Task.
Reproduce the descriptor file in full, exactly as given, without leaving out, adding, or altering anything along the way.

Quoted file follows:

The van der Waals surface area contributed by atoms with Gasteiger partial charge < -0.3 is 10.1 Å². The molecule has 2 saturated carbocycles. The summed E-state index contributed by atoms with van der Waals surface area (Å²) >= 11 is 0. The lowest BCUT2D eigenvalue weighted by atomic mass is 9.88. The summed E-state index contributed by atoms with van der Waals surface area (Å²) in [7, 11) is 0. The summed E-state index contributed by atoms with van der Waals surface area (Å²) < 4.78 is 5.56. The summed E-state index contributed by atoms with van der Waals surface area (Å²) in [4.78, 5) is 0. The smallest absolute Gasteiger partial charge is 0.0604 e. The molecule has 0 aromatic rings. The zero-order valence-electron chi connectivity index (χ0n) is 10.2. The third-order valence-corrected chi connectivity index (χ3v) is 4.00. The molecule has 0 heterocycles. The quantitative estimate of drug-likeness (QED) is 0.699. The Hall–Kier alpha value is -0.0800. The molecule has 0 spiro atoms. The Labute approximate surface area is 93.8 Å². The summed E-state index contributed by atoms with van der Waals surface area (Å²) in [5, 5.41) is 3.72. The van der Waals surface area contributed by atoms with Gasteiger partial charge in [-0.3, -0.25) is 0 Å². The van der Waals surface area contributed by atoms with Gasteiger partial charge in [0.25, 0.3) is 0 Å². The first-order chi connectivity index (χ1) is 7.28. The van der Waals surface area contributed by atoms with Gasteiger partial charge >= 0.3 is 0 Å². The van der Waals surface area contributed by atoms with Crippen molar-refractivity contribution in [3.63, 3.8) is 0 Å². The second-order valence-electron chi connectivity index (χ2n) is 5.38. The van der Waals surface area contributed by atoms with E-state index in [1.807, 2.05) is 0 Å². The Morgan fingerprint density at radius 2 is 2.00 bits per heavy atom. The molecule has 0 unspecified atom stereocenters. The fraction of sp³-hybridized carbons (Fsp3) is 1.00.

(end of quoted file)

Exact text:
The van der Waals surface area contributed by atoms with Gasteiger partial charge < -0.3 is 10.1 Å². The molecule has 2 saturated carbocycles. The summed E-state index contributed by atoms with van der Waals surface area (Å²) >= 11 is 0. The lowest BCUT2D eigenvalue weighted by atomic mass is 9.88. The summed E-state index contributed by atoms with van der Waals surface area (Å²) in [7, 11) is 0. The summed E-state index contributed by atoms with van der Waals surface area (Å²) < 4.78 is 5.56. The summed E-state index contributed by atoms with van der Waals surface area (Å²) in [4.78, 5) is 0. The smallest absolute Gasteiger partial charge is 0.0604 e. The molecule has 0 aromatic rings. The zero-order valence-electron chi connectivity index (χ0n) is 10.2. The third-order valence-corrected chi connectivity index (χ3v) is 4.00. The molecule has 0 heterocycles. The quantitative estimate of drug-likeness (QED) is 0.699. The Hall–Kier alpha value is -0.0800. The molecule has 0 spiro atoms. The Labute approximate surface area is 93.8 Å². The summed E-state index contributed by atoms with van der Waals surface area (Å²) in [5, 5.41) is 3.72. The van der Waals surface area contributed by atoms with Gasteiger partial charge in [-0.3, -0.25) is 0 Å². The van der Waals surface area contributed by atoms with Gasteiger partial charge in [0.25, 0.3) is 0 Å². The first-order chi connectivity index (χ1) is 7.28. The van der Waals surface area contributed by atoms with Gasteiger partial charge >= 0.3 is 0 Å². The van der Waals surface area contributed by atoms with Crippen molar-refractivity contribution in [3.63, 3.8) is 0 Å². The second-order valence-electron chi connectivity index (χ2n) is 5.38. The van der Waals surface area contributed by atoms with E-state index in [1.807, 2.05) is 0 Å². The Morgan fingerprint density at radius 2 is 2.00 bits per heavy atom. The molecule has 0 unspecified atom stereocenters. The fraction of sp³-hybridized carbons (Fsp3) is 1.00.